Running any Fortune 50 company is hugely complicated and difficult. But the CEO of Apple faces a challenge that is uniquely daunting. He or she must not only ensure the company remains profitable and that Apple stays at the forefront of innovation. Apple’s CEO must also try to try to live up to the standards of charismatic communication set by the legendary Steve Jobs.
The reviews of Tim Cook’s performance to date as manager-in-chief have been mixed. How is he doing as communicator-in-chief?
He has certainly done some things very well. I described in an earlier post how he made effective use of a personal story to announce Apple’s renewed commitment to corporate social responsibility. He also got great reviews for his testimony before Congress last year on a very difficult subject, how Apple avoided paying billions of dollars in taxes.
But the venue where Jobs cemented his reputation as a master communicator was at Apple’s premier event, its Worldwide Developers Conference (WWDC). If you take a look at Cook’s performance at the 2013 event, it’s clear he’s trying hard and has learned important lessons from Jobs.
Cook kept his remarks pretty short, used wonderful slides and other multi-media elements. Like Jobs, he acted as a master of ceremonies, bringing out speakers from inside and outside the company to make their own slick presentations.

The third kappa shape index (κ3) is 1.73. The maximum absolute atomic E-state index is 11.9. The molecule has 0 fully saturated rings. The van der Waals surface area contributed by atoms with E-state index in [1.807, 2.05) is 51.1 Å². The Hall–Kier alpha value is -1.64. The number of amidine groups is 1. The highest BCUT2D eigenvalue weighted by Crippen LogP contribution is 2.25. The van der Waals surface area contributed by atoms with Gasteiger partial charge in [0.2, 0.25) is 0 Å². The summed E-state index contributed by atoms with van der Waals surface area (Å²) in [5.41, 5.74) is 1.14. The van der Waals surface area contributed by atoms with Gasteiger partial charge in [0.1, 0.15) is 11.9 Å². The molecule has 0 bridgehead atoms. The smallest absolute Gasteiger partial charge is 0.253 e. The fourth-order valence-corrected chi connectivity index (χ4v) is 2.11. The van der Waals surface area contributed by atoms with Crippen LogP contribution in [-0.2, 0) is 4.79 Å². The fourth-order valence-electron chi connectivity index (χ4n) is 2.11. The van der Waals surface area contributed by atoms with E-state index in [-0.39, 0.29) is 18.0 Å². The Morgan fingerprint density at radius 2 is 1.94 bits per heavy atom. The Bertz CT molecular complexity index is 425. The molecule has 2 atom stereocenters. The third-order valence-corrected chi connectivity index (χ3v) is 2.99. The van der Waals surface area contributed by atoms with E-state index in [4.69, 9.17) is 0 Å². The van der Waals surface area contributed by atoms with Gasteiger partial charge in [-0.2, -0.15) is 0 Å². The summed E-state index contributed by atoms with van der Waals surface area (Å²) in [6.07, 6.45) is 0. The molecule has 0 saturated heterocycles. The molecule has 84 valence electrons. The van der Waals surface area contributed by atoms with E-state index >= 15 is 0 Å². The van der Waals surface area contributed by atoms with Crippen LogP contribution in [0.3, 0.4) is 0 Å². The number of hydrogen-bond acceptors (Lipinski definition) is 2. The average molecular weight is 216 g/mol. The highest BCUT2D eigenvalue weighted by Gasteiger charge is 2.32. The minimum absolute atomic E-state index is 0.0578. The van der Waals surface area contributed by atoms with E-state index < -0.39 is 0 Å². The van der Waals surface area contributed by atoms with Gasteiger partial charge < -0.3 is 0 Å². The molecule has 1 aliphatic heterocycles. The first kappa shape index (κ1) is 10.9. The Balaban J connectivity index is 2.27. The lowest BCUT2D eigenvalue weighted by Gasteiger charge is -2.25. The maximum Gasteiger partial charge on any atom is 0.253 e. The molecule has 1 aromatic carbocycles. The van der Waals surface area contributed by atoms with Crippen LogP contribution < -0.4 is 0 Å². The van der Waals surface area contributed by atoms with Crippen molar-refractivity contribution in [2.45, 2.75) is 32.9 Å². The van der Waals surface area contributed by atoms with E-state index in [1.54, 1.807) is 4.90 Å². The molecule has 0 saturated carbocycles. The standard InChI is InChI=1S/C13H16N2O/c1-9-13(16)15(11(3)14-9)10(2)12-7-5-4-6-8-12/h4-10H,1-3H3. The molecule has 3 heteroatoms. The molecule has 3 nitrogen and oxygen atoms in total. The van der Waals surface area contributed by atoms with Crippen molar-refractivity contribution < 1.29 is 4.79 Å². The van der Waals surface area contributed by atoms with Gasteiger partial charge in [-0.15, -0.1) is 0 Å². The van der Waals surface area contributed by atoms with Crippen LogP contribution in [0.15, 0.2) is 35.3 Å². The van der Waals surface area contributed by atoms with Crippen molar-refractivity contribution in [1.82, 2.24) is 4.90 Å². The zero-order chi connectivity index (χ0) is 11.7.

Still, the fact is — as a speaker– Cook simply doesn’t achieve the charismatic control of an audience that Jobs did. At the same time, WWDC made clear than one other Apple executive is a world class communicator from the podium.
Carmine Gallo is a well-known communications coach who has written several excellent books on Jobs’ presentation techniques. He praised the WWDC presentation by Craig Federighi, Apple’s senior vice president of software engineering. Gallo noted that Cook introduced Federighi as “Superman.” “Cook may have been referring to Federighi’s presentation skills,” Gallo wrote. “Federighi commanded 70 percent of the entire presentation and clearly stole the show, given the reaction he attracted in the audience and among bloggers who covered the event.”
Giving Federighi such a prominent role is a gamble for Cook. Cook knows he’ll never be the presenter Jobs was, but he can give Apple fans and customers the razzle dazzle they expect by relying on Federighi and possibly other executives. The risk is that Cooks most important audiences might start thinking that Federighi not Cook should be the executive filling Jobs’ shoes.